US President George W. Bush on Friday predicted that an appeals court would ultimately overturn a decision this week declaring his warrantless wiretapping program illegal, and he said that "those who herald this decision simply do not understand the nature of the world in which we live."
"I strongly disagree with that decision, strongly disagree," Bush said of a ruling issued on Thursday by Judge Anna Diggs Taylor, a US District Court judge in Detroit, in a lawsuit brought by the American Civil Liberties Union.
The decision quickly became a political football, as the Republican National Committee sought to play off the ruling to rally supporters.
In a "Dear Republican" letter, the committee pointed out that the decision was issued by a "Democratic-appointed judge."
"If you are outraged by this latest development, will you sign the petition against this decision weakening the tools we need to fight the war on terror?" the letter asked.
But Democrats and some legal scholars said they regarded the decision by Taylor, who was appointed by President Jimmy Carter, as an important affirmation of the separation of powers and limits on presidential authority even in a time of war.
Senator Patrick Leahy, the ranking Democrat on the Senate Judiciary Committee, said the decision affirmed his view that the wiretapping program was illegal.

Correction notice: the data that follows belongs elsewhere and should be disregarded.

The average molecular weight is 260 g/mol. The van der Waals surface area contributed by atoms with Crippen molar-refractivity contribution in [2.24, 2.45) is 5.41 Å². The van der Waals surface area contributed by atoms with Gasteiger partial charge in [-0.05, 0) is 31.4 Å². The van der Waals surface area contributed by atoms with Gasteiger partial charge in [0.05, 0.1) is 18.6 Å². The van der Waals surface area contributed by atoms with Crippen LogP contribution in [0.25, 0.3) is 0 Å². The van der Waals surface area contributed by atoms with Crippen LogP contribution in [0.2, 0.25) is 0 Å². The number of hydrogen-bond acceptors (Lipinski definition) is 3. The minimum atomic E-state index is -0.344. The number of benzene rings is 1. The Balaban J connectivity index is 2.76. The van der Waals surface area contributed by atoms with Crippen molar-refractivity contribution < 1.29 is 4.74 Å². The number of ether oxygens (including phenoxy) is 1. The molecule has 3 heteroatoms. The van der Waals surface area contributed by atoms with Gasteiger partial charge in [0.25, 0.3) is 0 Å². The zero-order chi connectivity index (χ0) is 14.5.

Leahy described the program as "another unfortunate example of how White House misdirection, arrogance and mismanagement have needlessly complicated our goal of protecting the American people."
Senator Charles Schumer of New York, chairman of the Democratic Senatorial Campaign Committee, did not comment directly on Taylor's decision but said Republican efforts to "divert people's attention" from what he described as the Bush administration's missteps on foreign policy would not work.
"The bottom line is that most Americans fundamentally believe that you can give the president all the tools he needs to protect us and at the same time uphold the rule of law," Schumer said. "There's only a very few in the administration who don't hold that view."
In her ruling, Taylor said that the wiretapping program, which allows the National Security Agency to wiretap the international communications of US citizens suspected of ties to terrorism without a court warrant, violated both the First and Fourth Amendments, as well as a 1978 law restricting the use of intelligence wiretaps.
Nor, her ruling stated in ordering a stop to the program, did a 2001 measure in Congress authorizing the use of military force in Afghanistan give the president power to conduct wiretaps without a warrant.
"It was never the intent of the framers to give the president such unfettered control, particularly when his actions blatantly disregard the parameters clearly enumerated in the Bill of Rights," she wrote. "The three separate branches of government were developed as a check and balance for one another."
In a view echoed by other legal experts interviewed on Friday, Peter Shane, a law professor at Ohio State University who specializes in separation of powers issues, said he agreed with Taylor's ultimate determination but took issue with elements of her legal analysis, including her reading of constitutional law.
"I agree very strongly that the president's national security powers are not sufficient in this area to defy Congress' express determination," Shane said. "I just wish she had written it more carefully."